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‘Masa’ the Cookbook Unlocks the Secret to a Tortilla ‘Puff’ and Everything You Can Make With Nixtamal

One of the most important questions you can ask in L.A.’s Taco Life is, “where do you get your tortilla from?” Yet, the vital building block of a taco—and an entire civilization—still does not get as much respect as it deserves.

A new book by Masienda’s founder Jorge Gaviria aims to change this, MASA: Techniques, Recipes, and Reflections on a Timeless Staple. 

Masienda is an American masa company that imports Mexican heirloom field corn and all of its enchanting aromas, colors, and textures. If you’ve followed along the evolution of Southern California’s modern Mexican movement since Ray Garcia’s Broken Spanish in downtown Los Angeles and Carlos Salgado’s Taco Maria in Costa Mesa, you have undoubtedly experienced the Masienda difference. Both iconic restaurants were pioneers in changing the perception of what a tortilla can be; tasting a tortilla made from heirloom Mexican corn after years of only eating tortillas made from Maseca masa harina is like biting into your first slice of rustic sourdough bread after eating bagged sandwich slices your whole life. 

That drastic change in the smell and flavor of a tortilla is enough to build a masa empire and one that Masienda founder Jorge Gaviria has been doing since he first started importing heirloom corn for Enrique Olvera’s first American restaurant in New York eight years ago. Since then, Gaviria has expanded Masienda’s online store to offer a mini-stone grinding molino to the American public, high-quality tortilla presses, coffee, and anything else you might need to unlock your highest tortilla potential.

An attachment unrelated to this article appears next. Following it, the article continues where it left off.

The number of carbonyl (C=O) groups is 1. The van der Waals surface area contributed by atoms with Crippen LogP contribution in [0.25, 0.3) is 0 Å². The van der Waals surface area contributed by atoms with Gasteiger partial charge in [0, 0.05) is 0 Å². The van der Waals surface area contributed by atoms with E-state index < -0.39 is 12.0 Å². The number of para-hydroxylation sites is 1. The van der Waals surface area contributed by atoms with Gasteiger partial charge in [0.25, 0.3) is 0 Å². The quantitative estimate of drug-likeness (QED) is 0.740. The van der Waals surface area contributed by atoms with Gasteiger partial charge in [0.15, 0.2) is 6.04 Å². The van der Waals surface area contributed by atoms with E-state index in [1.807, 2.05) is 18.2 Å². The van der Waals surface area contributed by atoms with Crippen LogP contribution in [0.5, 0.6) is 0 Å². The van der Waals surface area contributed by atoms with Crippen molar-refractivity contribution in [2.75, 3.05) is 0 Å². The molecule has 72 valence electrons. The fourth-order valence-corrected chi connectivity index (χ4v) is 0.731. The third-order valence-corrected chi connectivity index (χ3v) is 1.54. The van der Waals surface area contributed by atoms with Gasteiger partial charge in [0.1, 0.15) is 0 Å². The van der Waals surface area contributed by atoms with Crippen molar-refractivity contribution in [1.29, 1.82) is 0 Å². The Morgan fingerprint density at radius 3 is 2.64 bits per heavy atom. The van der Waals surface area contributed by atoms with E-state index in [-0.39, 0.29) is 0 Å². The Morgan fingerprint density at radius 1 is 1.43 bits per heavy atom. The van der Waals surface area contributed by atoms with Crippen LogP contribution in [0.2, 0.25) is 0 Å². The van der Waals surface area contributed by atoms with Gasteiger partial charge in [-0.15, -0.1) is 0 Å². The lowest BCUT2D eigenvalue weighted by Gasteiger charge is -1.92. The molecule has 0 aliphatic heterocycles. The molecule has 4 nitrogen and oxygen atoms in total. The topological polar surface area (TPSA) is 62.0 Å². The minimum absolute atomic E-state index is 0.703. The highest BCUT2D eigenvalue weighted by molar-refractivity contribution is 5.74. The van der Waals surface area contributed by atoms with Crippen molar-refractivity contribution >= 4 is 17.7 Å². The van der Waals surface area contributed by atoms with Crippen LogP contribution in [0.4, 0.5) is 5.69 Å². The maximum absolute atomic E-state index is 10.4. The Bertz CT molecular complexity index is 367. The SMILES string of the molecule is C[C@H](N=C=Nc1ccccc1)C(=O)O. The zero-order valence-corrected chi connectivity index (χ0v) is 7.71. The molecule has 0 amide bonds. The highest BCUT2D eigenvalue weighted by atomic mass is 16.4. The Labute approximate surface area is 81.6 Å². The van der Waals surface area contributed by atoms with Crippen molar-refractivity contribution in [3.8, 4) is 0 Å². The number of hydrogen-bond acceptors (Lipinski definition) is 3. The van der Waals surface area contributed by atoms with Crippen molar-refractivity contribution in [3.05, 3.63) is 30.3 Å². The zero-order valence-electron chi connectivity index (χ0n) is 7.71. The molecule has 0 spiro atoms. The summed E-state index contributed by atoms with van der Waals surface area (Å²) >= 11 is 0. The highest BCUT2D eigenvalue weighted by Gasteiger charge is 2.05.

And now the first history book and cookbook hybrid solely dedicated to masa is out. Gaviria refers to this kind of masa made from heirloom corn as "third wave masa," a concept that guides his first book. 

L.A. TACO caught up with him before embarking on his book tour to find out the anatomy of a tortilla puff, the transparency behind his product, and other virtues of the zen of tortilla-making.     

L.A. TACO: One of my favorite chapters in the book is the puff section. Can you talk about that? You even have a failproof step-by-step guide on how to achieve one.

Jorge Gaviria: Oh man, there is so much richness in a puff! You know, baking has had its crumb shot for years. There is always that classic photo of someone's loaf of bread cut in half down the middle, and it's a testament to the baker's skill and execution. And I've always been fascinated by the puff because it's a similar, seemingly elusive quality as it relates to the tortilla and its maker. 

There's so much folklore about this elusive puff. It's considered a sign that you're ready for marriage. It has almost a mythical status in masa culture. I wanted people to feel empowered to get their puff. The goal was to help people understand that the puff is not luck, and a puff is in your hands. Though people claim that it is one.

There are steps scientifically to understand and replicate that puff to your heart's desire. It’s simply a ballooning effect that you can see in the tortilla, and I wanted to ensure sufficient detail to prove that this is not magic. It can be magical, but it's real science and something you can do and reproduce over and over again at home if you're so inclined. We have a guide for how to perfect your puff in the book. It's a nice bonus, but don't get discouraged. If you're not puffing from the start, you’ll get there.

Photo courtesy of Graydon Herriott.
Photo courtesy of Graydon Herriott.

Where are you from? Where did you grow up, and how did your own life become nixtamalized?

I grew up in Miami, which is a pretty eclectic Latin community. My family mirrored that community in a lot of ways. My mom was born in Mexico, and my dad was born in Cuba. They were raised all over Latin America trying to find opportunities and stability: Dominican Republic, Puerto Rico, Mexico, you know, the diaspora communities all throughout the United States, Chicago, and Miami. This book has helped me understand who I am and where I come from.